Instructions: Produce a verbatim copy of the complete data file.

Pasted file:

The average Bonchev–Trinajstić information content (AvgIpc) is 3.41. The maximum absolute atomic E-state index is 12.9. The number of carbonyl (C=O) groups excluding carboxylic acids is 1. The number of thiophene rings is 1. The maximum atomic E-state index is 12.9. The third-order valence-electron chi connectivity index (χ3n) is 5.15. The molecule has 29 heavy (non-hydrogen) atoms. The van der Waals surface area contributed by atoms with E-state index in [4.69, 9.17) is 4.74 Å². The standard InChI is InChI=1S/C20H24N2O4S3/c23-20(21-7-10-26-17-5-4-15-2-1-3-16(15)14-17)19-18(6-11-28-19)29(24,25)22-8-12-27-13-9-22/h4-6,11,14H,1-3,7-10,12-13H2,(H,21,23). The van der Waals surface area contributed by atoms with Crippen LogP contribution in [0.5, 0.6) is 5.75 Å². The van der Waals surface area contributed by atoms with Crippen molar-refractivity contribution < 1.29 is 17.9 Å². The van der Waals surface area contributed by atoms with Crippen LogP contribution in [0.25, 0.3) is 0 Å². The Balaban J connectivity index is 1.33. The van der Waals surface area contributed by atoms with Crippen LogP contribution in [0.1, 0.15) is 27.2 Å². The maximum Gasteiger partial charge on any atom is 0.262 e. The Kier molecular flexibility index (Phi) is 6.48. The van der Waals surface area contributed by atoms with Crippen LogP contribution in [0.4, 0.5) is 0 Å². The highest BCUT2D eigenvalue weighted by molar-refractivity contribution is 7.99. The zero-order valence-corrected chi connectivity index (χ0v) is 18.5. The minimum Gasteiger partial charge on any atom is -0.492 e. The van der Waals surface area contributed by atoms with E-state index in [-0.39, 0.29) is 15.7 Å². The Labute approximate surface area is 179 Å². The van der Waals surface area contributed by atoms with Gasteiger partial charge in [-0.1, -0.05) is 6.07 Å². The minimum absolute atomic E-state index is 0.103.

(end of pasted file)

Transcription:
The average Bonchev–Trinajstić information content (AvgIpc) is 3.41. The maximum absolute atomic E-state index is 12.9. The number of carbonyl (C=O) groups excluding carboxylic acids is 1. The number of thiophene rings is 1. The maximum atomic E-state index is 12.9. The third-order valence-electron chi connectivity index (χ3n) is 5.15. The molecule has 29 heavy (non-hydrogen) atoms. The van der Waals surface area contributed by atoms with E-state index in [4.69, 9.17) is 4.74 Å². The standard InChI is InChI=1S/C20H24N2O4S3/c23-20(21-7-10-26-17-5-4-15-2-1-3-16(15)14-17)19-18(6-11-28-19)29(24,25)22-8-12-27-13-9-22/h4-6,11,14H,1-3,7-10,12-13H2,(H,21,23). The van der Waals surface area contributed by atoms with Crippen LogP contribution in [0.5, 0.6) is 5.75 Å². The van der Waals surface area contributed by atoms with Crippen molar-refractivity contribution < 1.29 is 17.9 Å². The van der Waals surface area contributed by atoms with Crippen LogP contribution in [0.25, 0.3) is 0 Å². The Balaban J connectivity index is 1.33. The van der Waals surface area contributed by atoms with Crippen LogP contribution in [0.1, 0.15) is 27.2 Å². The maximum Gasteiger partial charge on any atom is 0.262 e. The Kier molecular flexibility index (Phi) is 6.48. The van der Waals surface area contributed by atoms with Crippen LogP contribution in [0.4, 0.5) is 0 Å². The highest BCUT2D eigenvalue weighted by molar-refractivity contribution is 7.99. The zero-order valence-corrected chi connectivity index (χ0v) is 18.5. The minimum Gasteiger partial charge on any atom is -0.492 e. The van der Waals surface area contributed by atoms with E-state index in [-0.39, 0.29) is 15.7 Å². The Labute approximate surface area is 179 Å². The van der Waals surface area contributed by atoms with Gasteiger partial charge in [-0.1, -0.05) is 6.07 Å². The minimum absolute atomic E-state index is 0.103.